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## Re: [Axiom-developer] Question concerning types...

 From: Gabriel Dos Reis Subject: Re: [Axiom-developer] Question concerning types... Date: 18 Sep 2006 13:00:43 +0200

```Ralf Hemmecke <address@hidden> writes:

[...]

| > | So I still disagree with you that x+y should be of type
| > | FreeMonoid(Variable(Integer)). From what I said above, it seems more
| > | natural to me that its type is Variable(Integer) (well, it's a bad
| > | name, maybe Indefinite(Integer) would be better).
| > I don't think it should be Variable(Integer).  For me,
| > Variable(Integer) means a symbol who interpretation is of type
| > Integer.
|
| OK, I can live with that. But that is saying that you don't just
| *lift* the operations from Integer to Variable(Integer).

I really meant *lift*, in the following sense:

Integer × Integer  ---> Variable Integer × Variable Integer
|                                |
binOp  |                                | lift(binOp)
v                                v
Integer    ------------>    Variable Integer

(the horizontal arrows are to be elaborated).

| In Integer
| you would have
|
| +: (%, %) -> %;
|
| in Variable(Integer) you'd have
|
| +: (%, %) -> FreeMonoid %;

I certainly want to say (x+y) + (s+t), so I think I really want to have

+ : (\$, \$) -> \$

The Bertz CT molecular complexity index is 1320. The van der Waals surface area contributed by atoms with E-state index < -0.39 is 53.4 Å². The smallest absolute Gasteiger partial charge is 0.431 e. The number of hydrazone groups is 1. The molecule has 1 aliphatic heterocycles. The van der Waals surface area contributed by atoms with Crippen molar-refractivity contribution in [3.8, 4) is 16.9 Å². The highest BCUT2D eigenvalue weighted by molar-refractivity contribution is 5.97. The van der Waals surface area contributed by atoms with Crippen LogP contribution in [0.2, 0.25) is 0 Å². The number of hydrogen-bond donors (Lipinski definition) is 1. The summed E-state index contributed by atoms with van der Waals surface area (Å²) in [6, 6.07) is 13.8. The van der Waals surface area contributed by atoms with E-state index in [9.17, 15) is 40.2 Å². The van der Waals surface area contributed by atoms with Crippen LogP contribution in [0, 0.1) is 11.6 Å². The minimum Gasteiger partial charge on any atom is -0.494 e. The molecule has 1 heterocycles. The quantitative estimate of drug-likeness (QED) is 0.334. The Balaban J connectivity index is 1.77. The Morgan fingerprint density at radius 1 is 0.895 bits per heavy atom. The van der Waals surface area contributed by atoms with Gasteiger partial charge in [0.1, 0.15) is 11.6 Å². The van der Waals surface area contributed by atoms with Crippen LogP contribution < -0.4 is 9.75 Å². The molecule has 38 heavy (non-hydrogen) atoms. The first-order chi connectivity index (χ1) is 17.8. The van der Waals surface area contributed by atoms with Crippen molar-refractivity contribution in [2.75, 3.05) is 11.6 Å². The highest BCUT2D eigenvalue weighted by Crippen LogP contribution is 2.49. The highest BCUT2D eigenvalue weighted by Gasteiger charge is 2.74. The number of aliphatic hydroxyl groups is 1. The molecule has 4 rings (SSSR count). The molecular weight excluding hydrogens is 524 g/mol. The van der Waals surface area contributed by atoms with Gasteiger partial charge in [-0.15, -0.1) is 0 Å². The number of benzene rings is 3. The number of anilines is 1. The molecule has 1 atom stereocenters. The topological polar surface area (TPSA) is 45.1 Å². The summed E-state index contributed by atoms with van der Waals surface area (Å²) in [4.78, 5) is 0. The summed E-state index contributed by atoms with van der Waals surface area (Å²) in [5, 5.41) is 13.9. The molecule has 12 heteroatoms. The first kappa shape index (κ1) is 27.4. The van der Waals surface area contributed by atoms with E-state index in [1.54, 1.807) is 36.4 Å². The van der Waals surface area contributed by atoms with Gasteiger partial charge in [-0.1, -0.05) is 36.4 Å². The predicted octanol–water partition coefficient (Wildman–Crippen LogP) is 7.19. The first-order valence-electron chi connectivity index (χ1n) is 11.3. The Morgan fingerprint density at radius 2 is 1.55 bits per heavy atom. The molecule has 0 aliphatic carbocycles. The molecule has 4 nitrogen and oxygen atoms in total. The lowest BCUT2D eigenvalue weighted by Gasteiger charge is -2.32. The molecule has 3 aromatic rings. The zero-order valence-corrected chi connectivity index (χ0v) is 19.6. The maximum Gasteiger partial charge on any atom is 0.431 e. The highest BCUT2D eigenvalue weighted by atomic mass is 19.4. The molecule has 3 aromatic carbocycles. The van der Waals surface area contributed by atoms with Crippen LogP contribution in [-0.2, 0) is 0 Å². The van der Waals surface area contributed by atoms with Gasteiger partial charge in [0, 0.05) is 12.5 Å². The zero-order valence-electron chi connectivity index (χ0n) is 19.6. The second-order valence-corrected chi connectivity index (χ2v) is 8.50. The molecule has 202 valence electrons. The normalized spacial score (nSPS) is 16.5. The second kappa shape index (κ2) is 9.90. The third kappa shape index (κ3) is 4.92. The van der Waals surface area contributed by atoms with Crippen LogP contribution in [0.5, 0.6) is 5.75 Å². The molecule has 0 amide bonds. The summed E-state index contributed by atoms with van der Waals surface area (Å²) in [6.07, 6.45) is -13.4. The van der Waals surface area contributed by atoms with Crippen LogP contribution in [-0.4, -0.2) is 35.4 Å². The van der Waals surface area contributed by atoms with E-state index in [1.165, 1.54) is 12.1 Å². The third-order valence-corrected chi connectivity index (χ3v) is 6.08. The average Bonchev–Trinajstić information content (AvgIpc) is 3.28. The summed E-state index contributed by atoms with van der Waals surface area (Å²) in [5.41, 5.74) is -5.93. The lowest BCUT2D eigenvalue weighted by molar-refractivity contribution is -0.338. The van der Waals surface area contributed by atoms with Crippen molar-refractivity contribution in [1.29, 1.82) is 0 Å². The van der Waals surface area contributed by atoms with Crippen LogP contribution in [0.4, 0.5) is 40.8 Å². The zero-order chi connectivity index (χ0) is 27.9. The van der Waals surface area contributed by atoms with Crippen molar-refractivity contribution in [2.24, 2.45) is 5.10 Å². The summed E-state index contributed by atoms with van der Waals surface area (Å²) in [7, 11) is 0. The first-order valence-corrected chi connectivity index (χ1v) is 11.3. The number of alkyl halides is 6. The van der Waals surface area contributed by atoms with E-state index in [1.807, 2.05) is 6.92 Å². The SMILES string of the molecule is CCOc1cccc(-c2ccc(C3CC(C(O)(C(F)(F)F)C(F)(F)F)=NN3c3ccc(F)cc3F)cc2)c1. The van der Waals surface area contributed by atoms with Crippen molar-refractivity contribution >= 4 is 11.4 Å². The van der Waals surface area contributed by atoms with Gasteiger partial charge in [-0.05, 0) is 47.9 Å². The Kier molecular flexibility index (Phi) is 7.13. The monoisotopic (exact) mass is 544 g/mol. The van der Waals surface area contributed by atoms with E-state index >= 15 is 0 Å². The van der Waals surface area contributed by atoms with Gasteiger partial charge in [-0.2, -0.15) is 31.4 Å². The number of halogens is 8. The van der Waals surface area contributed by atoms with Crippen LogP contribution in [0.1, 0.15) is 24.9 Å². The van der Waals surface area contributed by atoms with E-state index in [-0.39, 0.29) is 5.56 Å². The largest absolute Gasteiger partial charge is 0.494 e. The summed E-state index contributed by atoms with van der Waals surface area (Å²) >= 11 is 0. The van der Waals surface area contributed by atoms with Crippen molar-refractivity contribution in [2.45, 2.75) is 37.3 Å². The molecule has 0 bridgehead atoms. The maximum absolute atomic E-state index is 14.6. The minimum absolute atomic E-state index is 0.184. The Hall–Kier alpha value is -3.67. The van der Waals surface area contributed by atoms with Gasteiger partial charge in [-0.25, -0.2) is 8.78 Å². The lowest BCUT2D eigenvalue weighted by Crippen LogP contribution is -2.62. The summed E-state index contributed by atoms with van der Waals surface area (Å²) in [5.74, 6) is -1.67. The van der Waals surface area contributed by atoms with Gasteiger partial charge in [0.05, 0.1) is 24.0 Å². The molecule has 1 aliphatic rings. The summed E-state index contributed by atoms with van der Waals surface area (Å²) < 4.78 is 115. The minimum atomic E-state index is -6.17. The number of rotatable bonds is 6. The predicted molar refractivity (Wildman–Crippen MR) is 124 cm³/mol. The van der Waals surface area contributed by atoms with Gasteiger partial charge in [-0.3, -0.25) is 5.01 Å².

in Variable Integer -- or FreeMonoid \$, whatever it is called.

| So that is saying, for each operation you have to figure out the right
| return type.

Maybe I'm dense here, but I still don't get what you're saying.

[...]

| So what I want (and I think also you want that) is such a lifting
| procedure where the *types of the variables* would be known.

Yes.

| So the whole expression whould type-check. It's a kind of TypedExpression
| domain. Expression and TypedExpression looks similar to lamda calulus
| and typed lambda calculus to me.

Kind of.

| > | Anyway, what we want is a nice way of adding elements and more or less
| > | keeping the type of the domain.
| > yes.
| > | And that is not possible if you just define "Indefinite" having one
| > | argument D. I'm clear why not.  Could you explain this a bit
| > further?
|
| Because that would require that each domain exports its
| category.

So?

| Remember, Aldor does not have reflection.

If you don't want me to quote Axiom or other systems to you, why are
you quoting Aldor to me?

| You get D and
| currently the only way to ask something about the type of D is
|
|     D has CATX

yes, and that is quite limited, I know.  But, we are discussing a
system where we would like to express directly abstractions.  I don't
consider the currently crippled way of expressing things a sufficient
reason that answer my request above.

[...]

| > | > | (1) -> (a1,a2,a3,a4):Expression Quaternion Fraction Integer
| > | > |         Type: Void
| > | > | (2) -> m := matrix[[a1,a2],[a3,a4]]
| > | > | |           +a1  a2+
| > | > |      (2)  |      |
| > | > |           +a3  a4+
| > | > |         Type: Matrix Expression Quaternion Fraction Integer
| > | > | | given by Bill suggest that the Axiom interpreter is a bit more
| > | > relaxed.
| > | > Funny enough, I tried similar thing and sent a message before seeing
| > | > Bill's.  That is a natural thing to do if you have a Universal Algebra
| > | > backgroud -- e.g. you're used to the 3M's.
| > | | Maybe. I don't say that shouldn't be allowed in the interpreter,
| > but
| > | the compiler would generate a matrix of 4 uninitialized entries. Now
| > | what happens if you print m(1,1)?
| > If that entry is a Variable? I would expect the output to indicate
| > either the name or just m(1,1).  Look at what Axiom prints when you
| > say
| >     m * m
| > That matches my expectation.
|